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Question:
Different designs for light bulbs: How is one light bulb created to be powered by a 6 volt battery while another light bulb can be designed to operated from 120 V ac? When you talk about light bulbs, do they respond differently to AC and Dc? If I say I have a 6V source of light, if I use 120V, will the filament melt?



Replies:
A light bulb filament glows because it is hot. The filament is hot because electrical power is heating it. The power is I- squared R. Can you now answer your own questions? By the way, one can vary R by varying the length and thickness of the filament. Have I left out anything that you need to answer your question?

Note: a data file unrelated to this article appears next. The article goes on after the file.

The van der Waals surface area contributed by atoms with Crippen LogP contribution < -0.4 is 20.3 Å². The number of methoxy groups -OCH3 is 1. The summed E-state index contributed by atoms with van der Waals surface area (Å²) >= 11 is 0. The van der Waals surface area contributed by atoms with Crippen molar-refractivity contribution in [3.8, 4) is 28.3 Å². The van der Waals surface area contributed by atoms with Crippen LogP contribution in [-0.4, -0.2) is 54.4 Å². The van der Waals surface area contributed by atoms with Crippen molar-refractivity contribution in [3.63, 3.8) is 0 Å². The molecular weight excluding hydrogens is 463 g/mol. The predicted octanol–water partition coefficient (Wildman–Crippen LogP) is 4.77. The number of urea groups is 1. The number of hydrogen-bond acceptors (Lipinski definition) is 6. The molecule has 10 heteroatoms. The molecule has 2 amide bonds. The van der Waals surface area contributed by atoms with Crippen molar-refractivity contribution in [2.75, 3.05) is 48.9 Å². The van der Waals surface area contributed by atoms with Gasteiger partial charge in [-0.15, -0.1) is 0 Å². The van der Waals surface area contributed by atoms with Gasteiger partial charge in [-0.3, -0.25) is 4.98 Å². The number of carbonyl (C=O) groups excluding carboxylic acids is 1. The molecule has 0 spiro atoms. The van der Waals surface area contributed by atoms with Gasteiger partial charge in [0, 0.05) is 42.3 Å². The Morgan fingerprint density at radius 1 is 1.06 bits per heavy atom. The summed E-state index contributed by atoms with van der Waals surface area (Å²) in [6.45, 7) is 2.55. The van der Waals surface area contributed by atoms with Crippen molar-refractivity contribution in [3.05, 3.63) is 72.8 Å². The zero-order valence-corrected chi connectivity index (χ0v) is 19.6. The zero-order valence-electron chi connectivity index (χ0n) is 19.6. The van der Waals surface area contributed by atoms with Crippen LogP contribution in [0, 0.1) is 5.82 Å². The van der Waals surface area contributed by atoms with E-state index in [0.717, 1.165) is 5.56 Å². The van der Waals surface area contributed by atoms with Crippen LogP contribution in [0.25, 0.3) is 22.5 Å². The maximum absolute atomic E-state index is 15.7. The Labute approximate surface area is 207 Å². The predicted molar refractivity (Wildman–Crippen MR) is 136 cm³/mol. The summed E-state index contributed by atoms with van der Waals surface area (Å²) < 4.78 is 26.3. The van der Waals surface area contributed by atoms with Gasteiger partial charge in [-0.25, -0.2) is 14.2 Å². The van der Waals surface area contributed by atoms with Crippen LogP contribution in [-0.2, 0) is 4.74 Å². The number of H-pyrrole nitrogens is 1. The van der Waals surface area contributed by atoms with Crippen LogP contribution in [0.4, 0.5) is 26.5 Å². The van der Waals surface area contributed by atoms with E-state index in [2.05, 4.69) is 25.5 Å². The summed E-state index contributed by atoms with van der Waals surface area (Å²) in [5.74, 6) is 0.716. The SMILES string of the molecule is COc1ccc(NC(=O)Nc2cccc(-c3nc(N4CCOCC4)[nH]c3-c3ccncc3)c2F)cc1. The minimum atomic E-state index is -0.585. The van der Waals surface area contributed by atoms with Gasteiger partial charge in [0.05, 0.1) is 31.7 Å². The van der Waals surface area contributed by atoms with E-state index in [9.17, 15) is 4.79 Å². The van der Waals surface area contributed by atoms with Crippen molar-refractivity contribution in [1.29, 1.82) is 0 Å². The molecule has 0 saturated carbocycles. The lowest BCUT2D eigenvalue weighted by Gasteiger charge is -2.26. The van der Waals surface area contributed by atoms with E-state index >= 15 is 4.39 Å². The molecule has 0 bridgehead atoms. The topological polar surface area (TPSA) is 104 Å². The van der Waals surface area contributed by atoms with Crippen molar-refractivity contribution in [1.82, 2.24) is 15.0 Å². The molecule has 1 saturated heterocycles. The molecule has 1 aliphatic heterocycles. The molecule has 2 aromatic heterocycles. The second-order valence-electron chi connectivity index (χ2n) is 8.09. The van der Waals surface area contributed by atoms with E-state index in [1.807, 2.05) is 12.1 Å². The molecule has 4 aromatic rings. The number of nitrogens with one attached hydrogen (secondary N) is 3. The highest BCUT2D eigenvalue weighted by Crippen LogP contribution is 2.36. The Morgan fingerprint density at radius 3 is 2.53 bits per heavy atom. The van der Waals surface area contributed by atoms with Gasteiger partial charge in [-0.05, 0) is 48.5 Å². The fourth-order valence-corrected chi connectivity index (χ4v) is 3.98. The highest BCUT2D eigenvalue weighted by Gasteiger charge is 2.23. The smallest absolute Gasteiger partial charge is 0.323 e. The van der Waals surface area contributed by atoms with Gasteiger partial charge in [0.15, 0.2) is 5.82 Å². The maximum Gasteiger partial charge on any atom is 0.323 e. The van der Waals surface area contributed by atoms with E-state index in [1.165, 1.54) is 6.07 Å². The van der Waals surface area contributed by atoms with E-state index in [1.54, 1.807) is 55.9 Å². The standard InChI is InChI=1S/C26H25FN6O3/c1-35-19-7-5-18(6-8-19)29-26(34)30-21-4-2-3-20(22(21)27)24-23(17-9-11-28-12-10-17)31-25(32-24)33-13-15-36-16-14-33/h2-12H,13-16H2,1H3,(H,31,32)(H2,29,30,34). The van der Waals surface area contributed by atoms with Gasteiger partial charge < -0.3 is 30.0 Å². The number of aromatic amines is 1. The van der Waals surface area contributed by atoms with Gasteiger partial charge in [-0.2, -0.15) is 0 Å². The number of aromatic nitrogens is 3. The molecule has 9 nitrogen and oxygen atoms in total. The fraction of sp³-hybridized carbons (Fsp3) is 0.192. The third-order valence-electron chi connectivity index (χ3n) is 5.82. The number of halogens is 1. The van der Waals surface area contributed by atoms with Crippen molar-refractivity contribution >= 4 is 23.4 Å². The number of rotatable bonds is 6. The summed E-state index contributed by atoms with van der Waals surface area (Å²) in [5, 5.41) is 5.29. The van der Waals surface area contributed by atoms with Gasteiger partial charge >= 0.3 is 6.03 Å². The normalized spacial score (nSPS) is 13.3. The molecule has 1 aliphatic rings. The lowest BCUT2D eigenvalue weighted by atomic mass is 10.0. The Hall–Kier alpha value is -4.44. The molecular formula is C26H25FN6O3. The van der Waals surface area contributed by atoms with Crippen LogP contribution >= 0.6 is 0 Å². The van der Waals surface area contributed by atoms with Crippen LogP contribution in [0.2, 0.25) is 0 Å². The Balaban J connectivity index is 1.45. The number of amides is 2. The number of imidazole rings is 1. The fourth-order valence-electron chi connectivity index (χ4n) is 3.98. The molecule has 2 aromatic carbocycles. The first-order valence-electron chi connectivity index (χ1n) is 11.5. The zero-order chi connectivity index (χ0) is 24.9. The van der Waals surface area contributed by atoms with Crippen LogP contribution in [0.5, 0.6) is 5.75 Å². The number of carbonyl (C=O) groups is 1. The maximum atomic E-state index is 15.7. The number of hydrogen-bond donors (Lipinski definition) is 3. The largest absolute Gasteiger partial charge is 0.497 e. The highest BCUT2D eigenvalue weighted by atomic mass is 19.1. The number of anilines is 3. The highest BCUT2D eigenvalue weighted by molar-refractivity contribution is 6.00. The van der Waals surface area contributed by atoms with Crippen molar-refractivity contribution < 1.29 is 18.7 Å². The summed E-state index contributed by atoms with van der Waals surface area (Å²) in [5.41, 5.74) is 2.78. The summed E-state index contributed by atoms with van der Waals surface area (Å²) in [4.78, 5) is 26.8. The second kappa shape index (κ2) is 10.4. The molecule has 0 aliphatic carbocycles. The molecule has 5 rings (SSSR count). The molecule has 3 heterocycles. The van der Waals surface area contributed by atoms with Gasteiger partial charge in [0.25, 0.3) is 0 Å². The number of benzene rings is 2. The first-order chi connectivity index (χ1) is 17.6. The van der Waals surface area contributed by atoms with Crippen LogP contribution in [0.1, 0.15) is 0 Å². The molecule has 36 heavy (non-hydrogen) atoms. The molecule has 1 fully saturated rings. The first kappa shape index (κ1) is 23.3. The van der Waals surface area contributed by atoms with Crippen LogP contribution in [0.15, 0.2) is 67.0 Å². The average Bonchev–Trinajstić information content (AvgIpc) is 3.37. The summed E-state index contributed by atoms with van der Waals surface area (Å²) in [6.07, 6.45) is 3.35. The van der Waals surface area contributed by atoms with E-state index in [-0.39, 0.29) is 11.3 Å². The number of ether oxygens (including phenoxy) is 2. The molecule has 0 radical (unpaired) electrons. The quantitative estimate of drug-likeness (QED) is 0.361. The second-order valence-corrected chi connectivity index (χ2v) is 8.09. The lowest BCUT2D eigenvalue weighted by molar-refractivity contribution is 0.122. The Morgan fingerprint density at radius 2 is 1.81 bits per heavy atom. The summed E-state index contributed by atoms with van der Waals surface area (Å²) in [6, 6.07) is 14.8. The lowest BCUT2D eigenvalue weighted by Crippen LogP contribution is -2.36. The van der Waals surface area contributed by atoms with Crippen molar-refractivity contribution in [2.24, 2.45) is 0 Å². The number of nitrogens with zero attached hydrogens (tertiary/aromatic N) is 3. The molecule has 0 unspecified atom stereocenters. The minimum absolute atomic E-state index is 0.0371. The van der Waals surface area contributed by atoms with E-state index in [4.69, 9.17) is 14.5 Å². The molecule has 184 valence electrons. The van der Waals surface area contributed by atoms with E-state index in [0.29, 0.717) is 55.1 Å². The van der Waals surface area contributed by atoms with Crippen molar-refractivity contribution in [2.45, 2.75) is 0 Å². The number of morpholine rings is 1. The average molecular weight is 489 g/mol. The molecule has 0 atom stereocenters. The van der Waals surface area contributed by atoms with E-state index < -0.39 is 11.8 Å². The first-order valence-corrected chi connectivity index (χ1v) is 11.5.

The above answer will get you started. However, there are more variables in this problem than there are constants. For example, the material the filament is made of can greatly vary its resistance with the amount of heat (watts) that it dissipates. In addition, sealed bulbs generally are in a semi-vacuum that has some ionized gases in the area around it to help the filament to glow. That is why GE and Phillips gets big bucks for the designs of very efficient light bulbs. Years of materials research have gone on in the design of bulbs, and in recent years they have become considerably more efficient.



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